To Samuel Mugisha, leaving his small business in Kisoro to go and learn Japanese in Japan was more than an opportunity to explore and have a change of environment. It was a one year opportunity that was shared by a visiting Japanese professor in Uganda, a one Motohito Sano. This training was to change his work life forever.
The stories he had heard of people staying and working in Japan were tales of success since it was easy and very lucrative to engage in trade of Japanese products in Uganda. By the end of his one year of learning Japanese language, Samuel thought he would have made enough money to buy himself a car, build a house and pay his siblings’ schools fees. How wrong he was!
Being a foreign student, he was to spend the entire year in class with only four working hours per day hours according to the regulations of his student’s visa. Samuel Mugisha was the first African to study Japanese at Kokusai Kotoba Gakuir language school. But he was a poor student. He left Uganda with only USD 500 which was spent in the first week of his stay in Japan. As if that was not worse enough, he was left with several debts to clear, his tuition inclusive. All the money he earned from his four-hour part time job went to paying debts and sustaining his upkeep in this foreign and very expensive country. Four months down the road, he contemplated quitting to come back home and resume his business at BIC Resources, a company he had been running with his friends in Kisoro. However, he had only travelled to Japan on a one way ticket.
Being the first boy child of 28, Sam had assumed household head upon the death of his parents. He was paying school fees for them on top of their welfare. This became hard to realize while in Japan and many of them dropped out of school.
However, upon explaining his situation to the school administration, he was encouraged to stay and complete his studies. The school authorities were kind enough to weaver off some payments for him.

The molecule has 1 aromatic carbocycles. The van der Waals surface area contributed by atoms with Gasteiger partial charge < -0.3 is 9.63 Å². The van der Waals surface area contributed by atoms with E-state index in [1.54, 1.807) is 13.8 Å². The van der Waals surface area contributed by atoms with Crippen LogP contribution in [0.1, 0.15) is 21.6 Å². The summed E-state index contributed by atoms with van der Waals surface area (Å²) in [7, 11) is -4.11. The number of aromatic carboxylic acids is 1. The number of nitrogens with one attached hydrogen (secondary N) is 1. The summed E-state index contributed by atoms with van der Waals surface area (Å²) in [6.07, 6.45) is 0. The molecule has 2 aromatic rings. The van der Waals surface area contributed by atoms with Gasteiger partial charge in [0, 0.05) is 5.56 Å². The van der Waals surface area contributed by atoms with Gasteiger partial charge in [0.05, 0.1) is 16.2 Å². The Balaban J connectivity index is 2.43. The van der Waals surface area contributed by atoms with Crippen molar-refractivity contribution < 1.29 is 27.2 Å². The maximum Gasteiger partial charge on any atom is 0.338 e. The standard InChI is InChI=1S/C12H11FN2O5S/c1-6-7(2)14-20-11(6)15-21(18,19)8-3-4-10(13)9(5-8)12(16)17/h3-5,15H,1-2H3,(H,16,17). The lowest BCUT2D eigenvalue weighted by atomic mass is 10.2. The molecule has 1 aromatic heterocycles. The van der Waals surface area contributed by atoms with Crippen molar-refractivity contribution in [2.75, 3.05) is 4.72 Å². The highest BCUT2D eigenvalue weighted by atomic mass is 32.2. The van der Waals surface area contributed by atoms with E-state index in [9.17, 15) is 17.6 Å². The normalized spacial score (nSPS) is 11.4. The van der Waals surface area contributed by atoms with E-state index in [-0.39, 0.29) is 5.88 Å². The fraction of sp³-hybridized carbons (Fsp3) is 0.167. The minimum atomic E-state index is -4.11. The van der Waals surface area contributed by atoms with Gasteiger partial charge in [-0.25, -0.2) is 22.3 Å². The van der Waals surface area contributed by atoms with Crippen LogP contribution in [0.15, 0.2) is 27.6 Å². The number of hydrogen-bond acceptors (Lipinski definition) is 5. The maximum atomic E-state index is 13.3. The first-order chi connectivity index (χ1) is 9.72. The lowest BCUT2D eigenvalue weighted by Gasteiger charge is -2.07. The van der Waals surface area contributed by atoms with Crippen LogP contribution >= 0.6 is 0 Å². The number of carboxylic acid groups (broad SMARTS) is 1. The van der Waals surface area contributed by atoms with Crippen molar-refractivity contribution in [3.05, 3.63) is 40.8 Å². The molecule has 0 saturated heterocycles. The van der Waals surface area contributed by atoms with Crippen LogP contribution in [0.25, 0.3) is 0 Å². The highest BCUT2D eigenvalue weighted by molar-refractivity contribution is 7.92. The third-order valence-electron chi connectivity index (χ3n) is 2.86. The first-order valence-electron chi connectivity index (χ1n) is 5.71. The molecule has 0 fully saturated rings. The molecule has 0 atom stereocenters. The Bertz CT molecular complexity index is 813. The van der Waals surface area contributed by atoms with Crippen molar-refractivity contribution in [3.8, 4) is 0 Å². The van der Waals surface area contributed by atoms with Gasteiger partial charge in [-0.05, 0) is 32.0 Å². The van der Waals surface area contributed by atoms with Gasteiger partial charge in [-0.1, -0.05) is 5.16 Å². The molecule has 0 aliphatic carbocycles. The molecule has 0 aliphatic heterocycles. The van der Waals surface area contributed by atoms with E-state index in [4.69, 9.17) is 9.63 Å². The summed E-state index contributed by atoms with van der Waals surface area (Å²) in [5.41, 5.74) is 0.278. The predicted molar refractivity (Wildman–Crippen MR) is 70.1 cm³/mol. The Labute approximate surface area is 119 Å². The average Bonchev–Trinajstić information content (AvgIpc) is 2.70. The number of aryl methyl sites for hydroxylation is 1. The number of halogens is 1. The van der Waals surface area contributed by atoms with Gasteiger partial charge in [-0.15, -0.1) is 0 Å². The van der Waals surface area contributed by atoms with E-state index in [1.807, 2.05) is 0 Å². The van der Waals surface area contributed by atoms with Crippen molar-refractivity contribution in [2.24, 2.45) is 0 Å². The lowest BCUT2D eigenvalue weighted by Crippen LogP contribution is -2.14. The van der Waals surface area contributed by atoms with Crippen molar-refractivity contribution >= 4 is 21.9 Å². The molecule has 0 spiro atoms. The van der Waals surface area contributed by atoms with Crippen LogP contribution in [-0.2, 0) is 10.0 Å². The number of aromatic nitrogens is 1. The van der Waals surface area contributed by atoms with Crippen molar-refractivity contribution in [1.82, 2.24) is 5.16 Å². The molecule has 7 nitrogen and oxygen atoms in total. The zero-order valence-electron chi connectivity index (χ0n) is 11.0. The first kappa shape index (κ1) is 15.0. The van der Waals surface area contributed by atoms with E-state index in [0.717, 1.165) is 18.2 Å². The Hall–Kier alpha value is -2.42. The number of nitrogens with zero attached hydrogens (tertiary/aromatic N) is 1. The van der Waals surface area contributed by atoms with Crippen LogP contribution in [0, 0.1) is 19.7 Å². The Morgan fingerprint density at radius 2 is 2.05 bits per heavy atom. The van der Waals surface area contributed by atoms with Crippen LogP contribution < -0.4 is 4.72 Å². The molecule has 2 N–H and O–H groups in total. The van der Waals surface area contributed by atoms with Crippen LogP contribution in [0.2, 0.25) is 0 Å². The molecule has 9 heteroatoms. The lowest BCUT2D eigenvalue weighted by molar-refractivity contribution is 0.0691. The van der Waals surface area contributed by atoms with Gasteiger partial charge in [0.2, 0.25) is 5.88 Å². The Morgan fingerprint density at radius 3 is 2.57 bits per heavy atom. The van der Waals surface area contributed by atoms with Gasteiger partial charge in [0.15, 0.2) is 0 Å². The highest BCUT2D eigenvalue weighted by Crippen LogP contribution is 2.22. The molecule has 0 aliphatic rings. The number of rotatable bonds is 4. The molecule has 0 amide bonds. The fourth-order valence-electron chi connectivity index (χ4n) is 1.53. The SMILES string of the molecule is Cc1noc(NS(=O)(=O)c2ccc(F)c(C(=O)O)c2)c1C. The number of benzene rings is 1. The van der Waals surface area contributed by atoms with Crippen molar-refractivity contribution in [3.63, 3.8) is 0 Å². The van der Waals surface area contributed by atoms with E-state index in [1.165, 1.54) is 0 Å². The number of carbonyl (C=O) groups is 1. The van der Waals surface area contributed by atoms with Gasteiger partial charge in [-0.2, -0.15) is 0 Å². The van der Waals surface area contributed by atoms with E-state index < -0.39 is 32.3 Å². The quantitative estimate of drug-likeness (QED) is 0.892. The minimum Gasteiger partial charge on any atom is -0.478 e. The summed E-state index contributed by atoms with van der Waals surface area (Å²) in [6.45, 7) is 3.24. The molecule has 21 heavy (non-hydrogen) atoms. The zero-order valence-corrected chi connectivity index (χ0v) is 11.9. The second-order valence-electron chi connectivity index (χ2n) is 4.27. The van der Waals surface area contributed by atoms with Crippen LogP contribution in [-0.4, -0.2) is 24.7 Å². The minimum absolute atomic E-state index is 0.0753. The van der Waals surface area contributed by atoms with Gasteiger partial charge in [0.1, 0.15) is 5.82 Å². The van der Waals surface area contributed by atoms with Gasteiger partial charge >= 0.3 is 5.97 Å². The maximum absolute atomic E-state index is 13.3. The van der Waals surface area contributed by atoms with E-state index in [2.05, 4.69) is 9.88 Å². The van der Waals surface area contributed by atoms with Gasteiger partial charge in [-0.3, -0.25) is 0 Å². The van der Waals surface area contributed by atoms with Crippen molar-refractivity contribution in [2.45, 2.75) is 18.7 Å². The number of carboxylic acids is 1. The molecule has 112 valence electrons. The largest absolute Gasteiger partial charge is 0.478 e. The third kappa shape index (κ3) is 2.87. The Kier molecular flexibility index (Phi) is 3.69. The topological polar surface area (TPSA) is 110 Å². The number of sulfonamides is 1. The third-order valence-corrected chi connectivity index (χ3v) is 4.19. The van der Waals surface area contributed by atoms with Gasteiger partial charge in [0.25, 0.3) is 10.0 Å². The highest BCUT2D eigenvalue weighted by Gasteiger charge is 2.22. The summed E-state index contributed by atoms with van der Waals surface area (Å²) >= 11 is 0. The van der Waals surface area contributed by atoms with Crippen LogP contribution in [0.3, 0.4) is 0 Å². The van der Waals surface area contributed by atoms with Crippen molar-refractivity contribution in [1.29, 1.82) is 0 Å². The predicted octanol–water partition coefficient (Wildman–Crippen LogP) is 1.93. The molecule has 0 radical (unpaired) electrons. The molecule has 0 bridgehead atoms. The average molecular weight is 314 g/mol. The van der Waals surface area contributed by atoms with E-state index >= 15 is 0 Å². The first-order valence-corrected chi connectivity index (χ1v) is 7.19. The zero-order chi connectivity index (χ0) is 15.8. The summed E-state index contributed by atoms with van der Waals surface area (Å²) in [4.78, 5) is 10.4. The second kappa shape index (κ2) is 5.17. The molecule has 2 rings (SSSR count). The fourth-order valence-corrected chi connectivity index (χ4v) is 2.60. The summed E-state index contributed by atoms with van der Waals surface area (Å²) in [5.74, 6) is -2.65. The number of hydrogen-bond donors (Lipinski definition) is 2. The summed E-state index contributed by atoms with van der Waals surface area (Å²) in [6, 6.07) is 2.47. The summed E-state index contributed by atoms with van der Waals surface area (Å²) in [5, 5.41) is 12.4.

While at school, Samuel participated in a foreign students’Japanese speech contest. He speech was titled: The Ugandan cowboy who came to Japan. This story earned him the second position and also opened him more doors. Various schools in Japan invited him to share his story and they were all moved. At the end of his course, ha had convinced a team of four Japanese tourists to come with him on a tour in Uganda. “…and they were so bewildered,” he recalls with delight.
This opened up Sam’s eyes to an industry called tourism. He realized that Uganda was not known in Japan yet tourism opportunities were very high. After his course in December 2003, he was given a two-year work permit which allowed him to pursue his dream of fully working in Japan between December 2004 and December 2006.
He used this opportunity to market Uganda. In September 2006, he was joined by a number of tour operators at the JATA tourism expo to sell Ugandain Japan. With his knowledge of Japanese language and work experience, this gave him an opportunity to meet and convince the Japan tour operatorsto include Uganda tour packages in their offers.
Upon his return to Uganda in December 2006, he established BIC Tours which mainly deals in Japanese tourism. Close to a decade now, BIC Tours boasts of a tune of 500 Japanese tourists a year and they are optimistic, the numbers are yet to double.